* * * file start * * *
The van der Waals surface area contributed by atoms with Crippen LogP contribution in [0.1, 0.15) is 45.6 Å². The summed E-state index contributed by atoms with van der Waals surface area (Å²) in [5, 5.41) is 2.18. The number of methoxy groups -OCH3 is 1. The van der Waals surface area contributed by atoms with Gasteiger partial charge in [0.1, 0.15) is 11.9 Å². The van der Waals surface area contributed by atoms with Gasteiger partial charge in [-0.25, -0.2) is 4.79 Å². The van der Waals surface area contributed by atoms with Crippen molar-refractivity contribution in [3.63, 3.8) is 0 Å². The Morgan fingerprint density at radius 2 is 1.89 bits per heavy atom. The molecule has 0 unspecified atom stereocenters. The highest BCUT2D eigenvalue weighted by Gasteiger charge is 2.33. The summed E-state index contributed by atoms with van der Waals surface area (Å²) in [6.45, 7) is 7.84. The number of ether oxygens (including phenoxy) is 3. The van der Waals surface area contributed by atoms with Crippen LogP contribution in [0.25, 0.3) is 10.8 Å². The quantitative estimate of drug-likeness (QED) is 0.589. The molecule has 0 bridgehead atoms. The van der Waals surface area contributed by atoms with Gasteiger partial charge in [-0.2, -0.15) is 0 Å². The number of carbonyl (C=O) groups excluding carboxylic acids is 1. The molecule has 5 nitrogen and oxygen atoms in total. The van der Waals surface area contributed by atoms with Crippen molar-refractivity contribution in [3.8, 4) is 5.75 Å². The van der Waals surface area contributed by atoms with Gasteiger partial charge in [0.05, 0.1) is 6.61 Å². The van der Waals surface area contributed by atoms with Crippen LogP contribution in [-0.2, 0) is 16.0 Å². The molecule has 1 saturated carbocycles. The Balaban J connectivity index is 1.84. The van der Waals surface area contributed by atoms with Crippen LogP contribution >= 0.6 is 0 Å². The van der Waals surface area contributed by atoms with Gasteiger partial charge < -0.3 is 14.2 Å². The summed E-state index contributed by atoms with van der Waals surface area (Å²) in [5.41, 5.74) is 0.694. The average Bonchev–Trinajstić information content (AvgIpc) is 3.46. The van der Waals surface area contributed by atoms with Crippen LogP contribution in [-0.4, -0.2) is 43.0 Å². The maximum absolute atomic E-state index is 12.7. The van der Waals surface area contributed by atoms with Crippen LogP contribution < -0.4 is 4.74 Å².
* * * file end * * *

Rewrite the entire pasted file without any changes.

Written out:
The van der Waals surface area contributed by atoms with Crippen LogP contribution in [0.1, 0.15) is 45.6 Å². The summed E-state index contributed by atoms with van der Waals surface area (Å²) in [5, 5.41) is 2.18. The number of methoxy groups -OCH3 is 1. The van der Waals surface area contributed by atoms with Gasteiger partial charge in [0.1, 0.15) is 11.9 Å². The van der Waals surface area contributed by atoms with Gasteiger partial charge in [-0.25, -0.2) is 4.79 Å². The van der Waals surface area contributed by atoms with Crippen molar-refractivity contribution in [3.63, 3.8) is 0 Å². The Morgan fingerprint density at radius 2 is 1.89 bits per heavy atom. The molecule has 0 unspecified atom stereocenters. The highest BCUT2D eigenvalue weighted by Gasteiger charge is 2.33. The summed E-state index contributed by atoms with van der Waals surface area (Å²) in [6.45, 7) is 7.84. The number of ether oxygens (including phenoxy) is 3. The van der Waals surface area contributed by atoms with Crippen LogP contribution in [0.25, 0.3) is 10.8 Å². The quantitative estimate of drug-likeness (QED) is 0.589. The molecule has 0 bridgehead atoms. The van der Waals surface area contributed by atoms with Gasteiger partial charge in [-0.2, -0.15) is 0 Å². The number of carbonyl (C=O) groups excluding carboxylic acids is 1. The molecule has 5 nitrogen and oxygen atoms in total. The van der Waals surface area contributed by atoms with Crippen molar-refractivity contribution in [3.8, 4) is 5.75 Å². The van der Waals surface area contributed by atoms with Gasteiger partial charge in [0.05, 0.1) is 6.61 Å². The van der Waals surface area contributed by atoms with Crippen LogP contribution in [-0.2, 0) is 16.0 Å². The molecule has 1 saturated carbocycles. The Balaban J connectivity index is 1.84. The van der Waals surface area contributed by atoms with Crippen LogP contribution >= 0.6 is 0 Å². The van der Waals surface area contributed by atoms with Gasteiger partial charge < -0.3 is 14.2 Å². The summed E-state index contributed by atoms with van der Waals surface area (Å²) in [5.41, 5.74) is 0.694. The average Bonchev–Trinajstić information content (AvgIpc) is 3.46. The van der Waals surface area contributed by atoms with Crippen LogP contribution in [-0.4, -0.2) is 43.0 Å². The maximum absolute atomic E-state index is 12.7. The van der Waals surface area contributed by atoms with Crippen LogP contribution < -0.4 is 4.74 Å².